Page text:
Consider the situation: the party in government breaks their election manifesto pledge, or they are caught lying, or they display profound incompetence, or immorality. You want to punish them; to change the government. Yet the opposition parties supported some of those decisions and they appear, in many obvious ways, both superficial and profound, to be cut from the same cloth.
The general election comes around and previous misdemeanours are obscured by argument, rhetoric and time. The incumbent is re-elected.
So, every Political Party sees that they may judge what they can get away with, depending on the balance of their own political capital, good deeds versus bad, the imminence of the next election and on the weakness of an all too similar opposition. In short they see that they can get away with it.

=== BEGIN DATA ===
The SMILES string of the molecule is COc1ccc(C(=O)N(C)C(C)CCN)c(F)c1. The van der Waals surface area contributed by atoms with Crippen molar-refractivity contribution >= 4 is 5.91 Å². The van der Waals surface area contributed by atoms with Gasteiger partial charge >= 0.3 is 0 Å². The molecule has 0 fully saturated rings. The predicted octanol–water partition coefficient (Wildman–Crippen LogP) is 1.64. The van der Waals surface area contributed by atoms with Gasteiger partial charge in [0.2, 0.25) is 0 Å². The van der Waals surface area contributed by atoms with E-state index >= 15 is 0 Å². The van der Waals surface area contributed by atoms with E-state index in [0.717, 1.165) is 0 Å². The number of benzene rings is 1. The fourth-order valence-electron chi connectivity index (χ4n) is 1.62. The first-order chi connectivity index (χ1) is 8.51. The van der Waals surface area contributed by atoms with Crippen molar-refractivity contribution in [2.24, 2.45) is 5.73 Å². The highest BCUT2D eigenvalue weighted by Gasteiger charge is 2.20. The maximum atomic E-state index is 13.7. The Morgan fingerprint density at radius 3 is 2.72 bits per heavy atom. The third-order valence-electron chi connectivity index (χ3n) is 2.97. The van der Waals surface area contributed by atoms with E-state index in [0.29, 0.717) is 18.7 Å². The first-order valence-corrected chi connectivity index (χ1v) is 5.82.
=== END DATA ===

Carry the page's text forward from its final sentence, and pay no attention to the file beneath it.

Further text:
Thus the public consider every party, and all politicians, with a degree of scepticism.
Interactive Democracy allows the public to act in opposition to the government, powerfully and immediately. They act as political outsiders, unsullied by cosy relationships; foreigners in the Westminster Village. This, in its self, introduces a strong discipline that is lacking in today's politics.